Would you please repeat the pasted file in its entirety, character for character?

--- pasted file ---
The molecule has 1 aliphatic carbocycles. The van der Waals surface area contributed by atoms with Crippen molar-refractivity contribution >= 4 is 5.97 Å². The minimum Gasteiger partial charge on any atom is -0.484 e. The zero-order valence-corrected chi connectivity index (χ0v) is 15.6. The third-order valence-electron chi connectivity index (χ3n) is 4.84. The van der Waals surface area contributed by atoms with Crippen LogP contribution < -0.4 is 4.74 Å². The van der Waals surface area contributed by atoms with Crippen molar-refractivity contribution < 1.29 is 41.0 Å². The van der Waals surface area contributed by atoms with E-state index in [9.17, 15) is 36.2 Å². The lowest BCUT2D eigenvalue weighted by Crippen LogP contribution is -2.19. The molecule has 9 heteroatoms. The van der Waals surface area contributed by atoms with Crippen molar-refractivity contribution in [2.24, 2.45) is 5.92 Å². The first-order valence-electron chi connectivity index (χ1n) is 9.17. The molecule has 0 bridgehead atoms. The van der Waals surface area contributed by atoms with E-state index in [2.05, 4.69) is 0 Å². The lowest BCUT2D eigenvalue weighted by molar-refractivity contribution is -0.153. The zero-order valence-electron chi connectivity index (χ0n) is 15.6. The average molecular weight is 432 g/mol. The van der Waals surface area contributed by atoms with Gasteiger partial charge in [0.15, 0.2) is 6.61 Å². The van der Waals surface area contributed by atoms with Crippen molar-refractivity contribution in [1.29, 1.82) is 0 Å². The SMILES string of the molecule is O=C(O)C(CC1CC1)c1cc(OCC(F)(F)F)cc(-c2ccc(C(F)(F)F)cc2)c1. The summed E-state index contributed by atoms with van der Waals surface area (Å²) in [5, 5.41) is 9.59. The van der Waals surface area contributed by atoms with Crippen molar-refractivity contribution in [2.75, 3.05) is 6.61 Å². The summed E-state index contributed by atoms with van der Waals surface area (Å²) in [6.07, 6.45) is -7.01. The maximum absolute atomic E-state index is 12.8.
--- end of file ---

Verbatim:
The molecule has 1 aliphatic carbocycles. The van der Waals surface area contributed by atoms with Crippen molar-refractivity contribution >= 4 is 5.97 Å². The minimum Gasteiger partial charge on any atom is -0.484 e. The zero-order valence-corrected chi connectivity index (χ0v) is 15.6. The third-order valence-electron chi connectivity index (χ3n) is 4.84. The van der Waals surface area contributed by atoms with Crippen LogP contribution < -0.4 is 4.74 Å². The van der Waals surface area contributed by atoms with Crippen molar-refractivity contribution < 1.29 is 41.0 Å². The van der Waals surface area contributed by atoms with E-state index in [9.17, 15) is 36.2 Å². The lowest BCUT2D eigenvalue weighted by Crippen LogP contribution is -2.19. The molecule has 9 heteroatoms. The van der Waals surface area contributed by atoms with Crippen molar-refractivity contribution in [2.24, 2.45) is 5.92 Å². The first-order valence-electron chi connectivity index (χ1n) is 9.17. The molecule has 0 bridgehead atoms. The van der Waals surface area contributed by atoms with E-state index in [2.05, 4.69) is 0 Å². The lowest BCUT2D eigenvalue weighted by molar-refractivity contribution is -0.153. The zero-order valence-electron chi connectivity index (χ0n) is 15.6. The average molecular weight is 432 g/mol. The van der Waals surface area contributed by atoms with Gasteiger partial charge in [0.15, 0.2) is 6.61 Å². The van der Waals surface area contributed by atoms with Crippen molar-refractivity contribution in [1.29, 1.82) is 0 Å². The SMILES string of the molecule is O=C(O)C(CC1CC1)c1cc(OCC(F)(F)F)cc(-c2ccc(C(F)(F)F)cc2)c1. The summed E-state index contributed by atoms with van der Waals surface area (Å²) in [5, 5.41) is 9.59. The van der Waals surface area contributed by atoms with Crippen molar-refractivity contribution in [2.75, 3.05) is 6.61 Å². The summed E-state index contributed by atoms with van der Waals surface area (Å²) in [6.07, 6.45) is -7.01. The maximum absolute atomic E-state index is 12.8.